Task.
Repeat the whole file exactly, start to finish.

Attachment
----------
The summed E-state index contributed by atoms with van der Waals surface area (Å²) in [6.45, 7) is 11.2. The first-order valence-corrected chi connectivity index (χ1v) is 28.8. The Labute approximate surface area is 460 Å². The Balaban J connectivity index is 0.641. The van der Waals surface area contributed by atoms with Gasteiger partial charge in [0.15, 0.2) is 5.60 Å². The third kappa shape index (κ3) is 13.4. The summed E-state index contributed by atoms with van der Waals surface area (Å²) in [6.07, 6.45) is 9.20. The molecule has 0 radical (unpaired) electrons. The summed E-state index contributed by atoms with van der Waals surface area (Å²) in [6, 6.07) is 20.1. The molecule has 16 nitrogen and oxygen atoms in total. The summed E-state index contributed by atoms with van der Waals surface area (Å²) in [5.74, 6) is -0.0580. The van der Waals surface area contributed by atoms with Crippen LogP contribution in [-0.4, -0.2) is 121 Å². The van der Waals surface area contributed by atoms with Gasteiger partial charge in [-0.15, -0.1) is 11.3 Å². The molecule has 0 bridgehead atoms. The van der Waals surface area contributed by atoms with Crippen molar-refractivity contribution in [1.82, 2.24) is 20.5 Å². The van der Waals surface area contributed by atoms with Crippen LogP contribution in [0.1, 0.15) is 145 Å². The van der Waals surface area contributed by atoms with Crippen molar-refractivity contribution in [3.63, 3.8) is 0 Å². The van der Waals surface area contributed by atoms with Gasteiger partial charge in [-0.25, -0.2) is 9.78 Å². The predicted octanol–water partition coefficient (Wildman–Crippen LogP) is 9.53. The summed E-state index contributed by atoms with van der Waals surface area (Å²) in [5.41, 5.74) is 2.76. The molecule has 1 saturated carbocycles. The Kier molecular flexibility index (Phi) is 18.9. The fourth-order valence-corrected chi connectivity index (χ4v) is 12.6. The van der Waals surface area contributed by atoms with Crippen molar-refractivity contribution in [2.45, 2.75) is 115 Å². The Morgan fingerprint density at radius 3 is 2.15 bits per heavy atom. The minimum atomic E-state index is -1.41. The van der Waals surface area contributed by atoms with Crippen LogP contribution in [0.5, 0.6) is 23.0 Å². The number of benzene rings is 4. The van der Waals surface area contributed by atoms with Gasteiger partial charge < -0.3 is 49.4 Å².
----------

The summed E-state index contributed by atoms with van der Waals surface area (Å²) in [6.45, 7) is 11.2. The first-order valence-corrected chi connectivity index (χ1v) is 28.8. The Labute approximate surface area is 460 Å². The Balaban J connectivity index is 0.641. The van der Waals surface area contributed by atoms with Gasteiger partial charge in [0.15, 0.2) is 5.60 Å². The third kappa shape index (κ3) is 13.4. The summed E-state index contributed by atoms with van der Waals surface area (Å²) in [6.07, 6.45) is 9.20. The molecule has 0 radical (unpaired) electrons. The summed E-state index contributed by atoms with van der Waals surface area (Å²) in [6, 6.07) is 20.1. The molecule has 16 nitrogen and oxygen atoms in total. The summed E-state index contributed by atoms with van der Waals surface area (Å²) in [5.74, 6) is -0.0580. The van der Waals surface area contributed by atoms with Crippen LogP contribution in [-0.4, -0.2) is 121 Å². The van der Waals surface area contributed by atoms with Gasteiger partial charge in [-0.15, -0.1) is 11.3 Å². The molecule has 0 bridgehead atoms. The van der Waals surface area contributed by atoms with Crippen molar-refractivity contribution in [1.82, 2.24) is 20.5 Å². The van der Waals surface area contributed by atoms with Crippen LogP contribution in [0.1, 0.15) is 145 Å². The van der Waals surface area contributed by atoms with Crippen molar-refractivity contribution in [3.63, 3.8) is 0 Å². The van der Waals surface area contributed by atoms with Gasteiger partial charge in [-0.25, -0.2) is 9.78 Å². The predicted octanol–water partition coefficient (Wildman–Crippen LogP) is 9.53. The summed E-state index contributed by atoms with van der Waals surface area (Å²) in [5.41, 5.74) is 2.76. The molecule has 1 saturated carbocycles. The Kier molecular flexibility index (Phi) is 18.9. The fourth-order valence-corrected chi connectivity index (χ4v) is 12.6. The van der Waals surface area contributed by atoms with Crippen molar-refractivity contribution in [2.45, 2.75) is 115 Å². The Morgan fingerprint density at radius 3 is 2.15 bits per heavy atom. The minimum atomic E-state index is -1.41. The van der Waals surface area contributed by atoms with Crippen LogP contribution in [0.5, 0.6) is 23.0 Å². The number of benzene rings is 4. The van der Waals surface area contributed by atoms with Gasteiger partial charge < -0.3 is 49.4 Å².